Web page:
18 October 2022
The death of Jack Charles, Uncle Jack, evokes many, many thoughts and feelings.
I never met him, though I know people who did. I saw him around St Kilda and other parts of Melbourne, read his autobiography, saw his films. And maybe partly because of my line of work, I felt like I knew him a bit.
As his state funeral looms in sight, I reflect on the fact that he is probably the first career criminal and unashamed injecting drug user to be thus celebrated. (A quick reminder might be helpful: Uncle Jack’s 60th was his first birthday ending in a zero when he wasn’t incarcerated).
The Herald Sun continues its war on the Medically Supervised Injecting Room. The term 'junkie' lingers. And it’s obvious that many people in society have no real appreciation of the trauma that so often lays the fertile ground for a heroin addiction (often involving out-of-home care like Uncle Jack, and pre-teen injecting drug use to dull the pain of an almost intolerable life).
So, what does it take to for such a person (a thief and injecting drug user) to be thought of as a real person with hopes, dreams, friends, quirks, struggles, talents, potential? Do you have to be a famous thespian? Unfortunately, I suspect the answer is yes.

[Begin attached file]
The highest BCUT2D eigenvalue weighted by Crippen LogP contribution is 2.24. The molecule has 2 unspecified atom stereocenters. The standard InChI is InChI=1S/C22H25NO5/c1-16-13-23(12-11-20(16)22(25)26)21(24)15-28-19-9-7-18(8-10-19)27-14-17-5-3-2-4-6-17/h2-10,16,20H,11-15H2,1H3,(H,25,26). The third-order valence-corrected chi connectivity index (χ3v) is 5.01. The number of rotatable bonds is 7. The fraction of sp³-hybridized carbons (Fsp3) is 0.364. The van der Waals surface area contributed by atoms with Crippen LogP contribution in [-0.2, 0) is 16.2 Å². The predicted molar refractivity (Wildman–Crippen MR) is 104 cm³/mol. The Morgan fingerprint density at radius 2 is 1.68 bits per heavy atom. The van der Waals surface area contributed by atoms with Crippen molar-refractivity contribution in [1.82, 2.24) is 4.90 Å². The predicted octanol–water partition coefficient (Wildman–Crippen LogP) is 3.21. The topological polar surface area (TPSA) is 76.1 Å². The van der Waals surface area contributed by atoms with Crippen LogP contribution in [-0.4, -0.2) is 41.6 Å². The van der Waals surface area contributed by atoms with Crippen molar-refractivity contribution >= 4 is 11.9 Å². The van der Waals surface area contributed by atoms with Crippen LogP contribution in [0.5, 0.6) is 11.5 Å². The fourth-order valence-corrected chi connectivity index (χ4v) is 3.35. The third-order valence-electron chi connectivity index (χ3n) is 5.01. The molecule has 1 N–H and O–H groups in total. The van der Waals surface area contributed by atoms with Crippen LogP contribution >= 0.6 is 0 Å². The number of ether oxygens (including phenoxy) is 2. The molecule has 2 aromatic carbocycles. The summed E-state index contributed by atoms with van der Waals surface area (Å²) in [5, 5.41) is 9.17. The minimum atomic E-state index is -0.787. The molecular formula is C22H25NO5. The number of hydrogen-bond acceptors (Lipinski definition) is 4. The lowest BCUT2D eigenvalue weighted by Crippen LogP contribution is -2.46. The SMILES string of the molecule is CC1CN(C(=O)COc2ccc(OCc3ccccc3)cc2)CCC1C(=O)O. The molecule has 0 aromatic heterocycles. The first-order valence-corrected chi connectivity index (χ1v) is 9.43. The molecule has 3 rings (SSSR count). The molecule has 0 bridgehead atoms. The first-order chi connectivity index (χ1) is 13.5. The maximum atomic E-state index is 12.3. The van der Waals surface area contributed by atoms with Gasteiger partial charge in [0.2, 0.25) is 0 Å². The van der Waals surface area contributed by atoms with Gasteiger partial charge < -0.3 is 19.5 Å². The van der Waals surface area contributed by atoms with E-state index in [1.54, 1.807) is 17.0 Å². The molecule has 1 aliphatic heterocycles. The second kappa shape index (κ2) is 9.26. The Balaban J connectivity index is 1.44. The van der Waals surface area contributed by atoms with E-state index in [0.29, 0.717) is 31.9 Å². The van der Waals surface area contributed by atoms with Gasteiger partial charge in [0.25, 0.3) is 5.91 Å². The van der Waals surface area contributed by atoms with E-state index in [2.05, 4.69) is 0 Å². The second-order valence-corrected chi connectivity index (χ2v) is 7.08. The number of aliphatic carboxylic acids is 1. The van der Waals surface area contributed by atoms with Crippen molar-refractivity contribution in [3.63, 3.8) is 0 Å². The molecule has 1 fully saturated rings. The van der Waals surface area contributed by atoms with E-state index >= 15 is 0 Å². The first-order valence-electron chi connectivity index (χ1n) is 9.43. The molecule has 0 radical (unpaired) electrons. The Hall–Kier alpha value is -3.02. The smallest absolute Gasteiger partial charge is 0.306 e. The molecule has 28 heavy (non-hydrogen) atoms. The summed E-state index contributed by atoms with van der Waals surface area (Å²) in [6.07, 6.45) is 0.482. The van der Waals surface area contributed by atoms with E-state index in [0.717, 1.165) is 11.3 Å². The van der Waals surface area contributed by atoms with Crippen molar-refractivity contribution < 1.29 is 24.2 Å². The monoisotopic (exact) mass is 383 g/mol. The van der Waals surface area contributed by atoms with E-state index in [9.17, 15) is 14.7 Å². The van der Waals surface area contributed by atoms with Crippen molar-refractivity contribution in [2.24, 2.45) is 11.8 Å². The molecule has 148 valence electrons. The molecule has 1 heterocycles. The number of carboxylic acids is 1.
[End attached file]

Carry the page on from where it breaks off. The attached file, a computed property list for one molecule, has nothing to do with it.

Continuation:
I imagine that Uncle Jack wouldn't want flowers at his funeral. I imagine he might want you to have a kind thought for the many people who suffered abuse like him but never made it. I imagine he might want you to send a care in the direction of the Medically Supervised Injecting Room, or anywhere else that people turn for support when much of society shuns them.
I’m pretty sure he wouldn’t disagree with this sentiment.
Vale Uncle Jack.
Chief Executive Officer